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The diagnosis and assessment of respiratory disease with a novel technology

  • Full or part time
  • Application Deadline
    Applications accepted all year round
  • Self-Funded PhD Students Only
    Self-Funded PhD Students Only

Project Description

The diagnosis, assessment and management of many respiratory diseases (e.g. chronic obstructive pulmonary disease; COPD), is largely dependent on traditional lung function tests such as spirometry. However, these lung function tests can be distressing for patients to undertake, are frequently insensitive to early signs of disease, and are very poor predictors of long-term clinical outcomes. Clearly, new lung function technologies are needed, which are easy to perform, well tolerated by patients, and can provide better information to clinicians to guide their care.

The inspired sinewave technique (IST) is a novel method to measure respiratory and cardiovascular function which is simple to perform and only requires passive cooperation from patients (see recent references). While patients breathe normally, we add small and oscillating amounts of tracer gas into their inspired breath over a few minutes, and the concentrations they expire enter mathematical models of the lung to calculate values of respiratory function. This technique has been developed at the University of Oxford and is now being clinically tested within Kings College London.

We have recently received a collaborative NIHR research grant with the University of Oxford to test the IST device in patients with COPD at Kings College Hospital in London. Our aims are to compare the performance of the technology with traditional lung function tests and chest CT scans, in regards to their diagnostic sensitivity and their predictive ability of longer term outcomes such as risk of symptom exacerbation, future hospitalisation, and functional capacity.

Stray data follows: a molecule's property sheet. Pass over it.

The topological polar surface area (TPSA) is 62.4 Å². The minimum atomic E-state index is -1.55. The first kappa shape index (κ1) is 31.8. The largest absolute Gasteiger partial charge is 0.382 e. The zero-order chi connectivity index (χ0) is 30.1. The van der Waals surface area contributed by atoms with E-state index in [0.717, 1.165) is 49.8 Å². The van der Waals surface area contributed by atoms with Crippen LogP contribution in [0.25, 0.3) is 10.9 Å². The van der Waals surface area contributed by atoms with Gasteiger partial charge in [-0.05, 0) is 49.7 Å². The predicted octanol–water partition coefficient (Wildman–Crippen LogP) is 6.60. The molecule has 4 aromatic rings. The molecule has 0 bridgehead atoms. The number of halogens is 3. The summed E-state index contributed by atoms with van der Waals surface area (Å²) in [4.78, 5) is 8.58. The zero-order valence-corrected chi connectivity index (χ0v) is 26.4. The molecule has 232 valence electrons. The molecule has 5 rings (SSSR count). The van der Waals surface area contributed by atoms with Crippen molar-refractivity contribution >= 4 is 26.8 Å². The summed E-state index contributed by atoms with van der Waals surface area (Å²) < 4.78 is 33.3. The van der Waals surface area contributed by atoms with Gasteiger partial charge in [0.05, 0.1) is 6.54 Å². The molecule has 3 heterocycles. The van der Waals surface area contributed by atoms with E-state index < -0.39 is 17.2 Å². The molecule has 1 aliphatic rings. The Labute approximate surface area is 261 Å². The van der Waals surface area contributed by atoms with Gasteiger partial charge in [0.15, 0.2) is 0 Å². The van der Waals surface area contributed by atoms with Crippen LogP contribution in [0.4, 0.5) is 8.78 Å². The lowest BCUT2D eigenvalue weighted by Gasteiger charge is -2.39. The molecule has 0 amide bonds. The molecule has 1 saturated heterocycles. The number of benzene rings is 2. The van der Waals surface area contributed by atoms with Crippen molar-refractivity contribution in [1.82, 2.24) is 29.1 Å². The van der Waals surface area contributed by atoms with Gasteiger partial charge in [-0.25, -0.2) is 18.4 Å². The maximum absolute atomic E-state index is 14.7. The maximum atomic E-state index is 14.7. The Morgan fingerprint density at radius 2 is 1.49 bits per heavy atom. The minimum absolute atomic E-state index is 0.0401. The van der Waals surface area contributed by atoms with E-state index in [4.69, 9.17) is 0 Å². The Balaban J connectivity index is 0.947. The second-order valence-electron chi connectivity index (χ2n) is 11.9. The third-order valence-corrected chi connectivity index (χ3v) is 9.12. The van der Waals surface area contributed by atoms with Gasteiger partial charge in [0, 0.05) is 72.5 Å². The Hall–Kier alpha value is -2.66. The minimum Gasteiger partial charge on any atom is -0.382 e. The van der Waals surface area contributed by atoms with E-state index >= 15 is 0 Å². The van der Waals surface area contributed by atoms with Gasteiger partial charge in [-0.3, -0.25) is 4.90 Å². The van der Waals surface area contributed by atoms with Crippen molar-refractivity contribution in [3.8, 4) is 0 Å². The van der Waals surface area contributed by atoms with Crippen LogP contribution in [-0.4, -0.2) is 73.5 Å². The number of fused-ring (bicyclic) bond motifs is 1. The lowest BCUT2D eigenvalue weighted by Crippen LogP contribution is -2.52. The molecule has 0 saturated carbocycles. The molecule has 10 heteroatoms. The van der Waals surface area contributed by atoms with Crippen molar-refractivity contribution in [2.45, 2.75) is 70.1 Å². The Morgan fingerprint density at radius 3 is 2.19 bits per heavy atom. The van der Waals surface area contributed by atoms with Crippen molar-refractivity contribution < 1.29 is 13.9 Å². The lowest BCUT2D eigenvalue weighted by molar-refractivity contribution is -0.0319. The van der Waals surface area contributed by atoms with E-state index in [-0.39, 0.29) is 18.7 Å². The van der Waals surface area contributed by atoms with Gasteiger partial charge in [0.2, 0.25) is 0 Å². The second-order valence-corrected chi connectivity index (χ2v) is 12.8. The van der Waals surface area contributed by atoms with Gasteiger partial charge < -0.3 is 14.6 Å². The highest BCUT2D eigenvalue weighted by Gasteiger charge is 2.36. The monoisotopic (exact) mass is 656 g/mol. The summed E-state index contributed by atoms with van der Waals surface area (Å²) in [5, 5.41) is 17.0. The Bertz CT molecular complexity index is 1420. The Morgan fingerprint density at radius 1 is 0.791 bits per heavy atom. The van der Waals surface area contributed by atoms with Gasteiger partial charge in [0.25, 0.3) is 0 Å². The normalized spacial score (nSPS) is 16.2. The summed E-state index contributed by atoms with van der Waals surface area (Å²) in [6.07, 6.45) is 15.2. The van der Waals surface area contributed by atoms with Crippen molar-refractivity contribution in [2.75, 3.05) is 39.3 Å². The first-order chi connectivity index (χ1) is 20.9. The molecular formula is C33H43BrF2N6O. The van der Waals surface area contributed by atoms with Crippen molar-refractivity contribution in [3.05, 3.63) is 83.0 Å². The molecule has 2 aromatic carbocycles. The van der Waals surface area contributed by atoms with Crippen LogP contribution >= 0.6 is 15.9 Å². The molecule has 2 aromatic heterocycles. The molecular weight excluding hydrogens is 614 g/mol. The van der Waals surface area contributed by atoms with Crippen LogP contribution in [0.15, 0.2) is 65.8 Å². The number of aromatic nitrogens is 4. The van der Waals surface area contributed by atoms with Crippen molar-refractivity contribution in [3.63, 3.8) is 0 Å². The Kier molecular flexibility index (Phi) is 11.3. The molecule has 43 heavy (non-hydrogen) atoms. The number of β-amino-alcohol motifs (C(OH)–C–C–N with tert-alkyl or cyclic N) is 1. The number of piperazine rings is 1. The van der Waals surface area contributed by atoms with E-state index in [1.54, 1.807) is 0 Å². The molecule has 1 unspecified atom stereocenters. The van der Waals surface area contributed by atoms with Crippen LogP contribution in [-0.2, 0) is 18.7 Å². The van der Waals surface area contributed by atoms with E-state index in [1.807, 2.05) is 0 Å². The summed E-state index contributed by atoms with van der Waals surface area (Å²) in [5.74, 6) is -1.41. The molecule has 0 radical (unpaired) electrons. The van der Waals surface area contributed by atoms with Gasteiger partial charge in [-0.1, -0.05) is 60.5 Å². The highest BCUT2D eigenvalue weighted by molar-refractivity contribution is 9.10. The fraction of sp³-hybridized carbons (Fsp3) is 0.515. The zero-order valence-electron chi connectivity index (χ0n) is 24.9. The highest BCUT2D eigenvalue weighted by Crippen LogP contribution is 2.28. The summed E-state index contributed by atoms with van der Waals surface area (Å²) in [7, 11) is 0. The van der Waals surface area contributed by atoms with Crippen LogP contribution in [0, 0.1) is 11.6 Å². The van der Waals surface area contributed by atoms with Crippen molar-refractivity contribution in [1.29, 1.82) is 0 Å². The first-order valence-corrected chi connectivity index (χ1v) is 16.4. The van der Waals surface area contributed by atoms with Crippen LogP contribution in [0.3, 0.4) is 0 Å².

A PhD student would have the opportunity to develop a variety of practical skills including full lung function testing (spirometry, body plethysmography, gas transfer, multi-breath nitrogen washout), the analysis of chest CT scans, basic clinical skills, data/statistical analysis, and the performance and technical development of the IST test. We are seeking a student who has (or will soon achieve) a postgraduate masters degree, or a 1st/2:1 undergraduate degree, in a physiology, biomedical sciences, healthcare, or sport science related subject area. Experience conducting research projects with patient participants would be highly desirable. Although not essential, any experience with standard lung function testing or biomedical engineering/mathematical modelling would also be desirable. All research-associated costs are covered by the NIHR grant, but applications are only open to students who are self-funded.

Funding Notes

All research costs are covered by the NIHR grant, but applications are only open to students who are self-funded.

References

Bruce R. M, Phan PA, Pacpaco E, Rahman NM, Farmery AD (2018). The inspired sine‐wave technique: A novel method to measure lung volume and ventilatory heterogeneity. Exp Physiol.103(5): 738-47

Bruce R. M, Crockett, D, Morgan, A, Tran, M, Formenti, F, Phan, P & Farmery, A (2019), 'Cardiac output monitoring in a porcine model using the inspired sinewave technique: a proof-of-concept study', British Journal of Anaesthesia.

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